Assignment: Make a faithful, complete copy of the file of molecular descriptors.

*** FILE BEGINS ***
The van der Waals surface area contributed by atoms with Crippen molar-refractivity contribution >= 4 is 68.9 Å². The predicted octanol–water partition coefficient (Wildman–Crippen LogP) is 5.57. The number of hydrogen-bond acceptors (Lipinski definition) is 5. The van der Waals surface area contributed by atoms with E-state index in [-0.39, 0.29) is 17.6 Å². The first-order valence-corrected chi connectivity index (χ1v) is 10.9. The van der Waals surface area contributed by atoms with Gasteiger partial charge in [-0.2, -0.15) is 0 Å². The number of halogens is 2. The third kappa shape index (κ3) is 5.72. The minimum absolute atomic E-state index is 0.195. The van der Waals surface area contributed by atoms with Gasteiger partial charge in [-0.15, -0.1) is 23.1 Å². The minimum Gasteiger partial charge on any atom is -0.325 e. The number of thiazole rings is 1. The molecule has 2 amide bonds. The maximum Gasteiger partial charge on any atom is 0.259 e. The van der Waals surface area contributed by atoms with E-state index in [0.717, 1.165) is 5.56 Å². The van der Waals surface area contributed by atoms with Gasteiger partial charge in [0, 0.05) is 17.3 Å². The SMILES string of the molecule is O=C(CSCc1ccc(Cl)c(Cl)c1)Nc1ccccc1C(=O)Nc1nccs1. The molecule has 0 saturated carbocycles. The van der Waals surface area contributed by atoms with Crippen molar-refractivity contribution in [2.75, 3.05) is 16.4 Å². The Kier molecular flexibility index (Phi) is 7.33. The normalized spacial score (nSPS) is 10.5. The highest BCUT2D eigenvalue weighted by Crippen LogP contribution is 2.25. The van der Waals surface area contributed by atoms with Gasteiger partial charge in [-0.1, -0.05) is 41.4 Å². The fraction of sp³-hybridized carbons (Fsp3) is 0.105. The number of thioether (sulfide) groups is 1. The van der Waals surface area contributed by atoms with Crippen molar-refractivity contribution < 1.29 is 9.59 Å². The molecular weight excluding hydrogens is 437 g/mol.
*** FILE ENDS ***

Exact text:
The van der Waals surface area contributed by atoms with Crippen molar-refractivity contribution >= 4 is 68.9 Å². The predicted octanol–water partition coefficient (Wildman–Crippen LogP) is 5.57. The number of hydrogen-bond acceptors (Lipinski definition) is 5. The van der Waals surface area contributed by atoms with E-state index in [-0.39, 0.29) is 17.6 Å². The first-order valence-corrected chi connectivity index (χ1v) is 10.9. The van der Waals surface area contributed by atoms with Gasteiger partial charge in [-0.2, -0.15) is 0 Å². The number of halogens is 2. The third kappa shape index (κ3) is 5.72. The minimum absolute atomic E-state index is 0.195. The van der Waals surface area contributed by atoms with Gasteiger partial charge in [-0.15, -0.1) is 23.1 Å². The minimum Gasteiger partial charge on any atom is -0.325 e. The number of thiazole rings is 1. The molecule has 2 amide bonds. The maximum Gasteiger partial charge on any atom is 0.259 e. The van der Waals surface area contributed by atoms with E-state index in [0.717, 1.165) is 5.56 Å². The van der Waals surface area contributed by atoms with Gasteiger partial charge in [0, 0.05) is 17.3 Å². The SMILES string of the molecule is O=C(CSCc1ccc(Cl)c(Cl)c1)Nc1ccccc1C(=O)Nc1nccs1. The molecule has 0 saturated carbocycles. The van der Waals surface area contributed by atoms with Crippen molar-refractivity contribution in [2.75, 3.05) is 16.4 Å². The Kier molecular flexibility index (Phi) is 7.33. The normalized spacial score (nSPS) is 10.5. The highest BCUT2D eigenvalue weighted by Crippen LogP contribution is 2.25. The van der Waals surface area contributed by atoms with Gasteiger partial charge in [-0.1, -0.05) is 41.4 Å². The fraction of sp³-hybridized carbons (Fsp3) is 0.105. The number of thioether (sulfide) groups is 1. The van der Waals surface area contributed by atoms with Crippen molar-refractivity contribution < 1.29 is 9.59 Å². The molecular weight excluding hydrogens is 437 g/mol.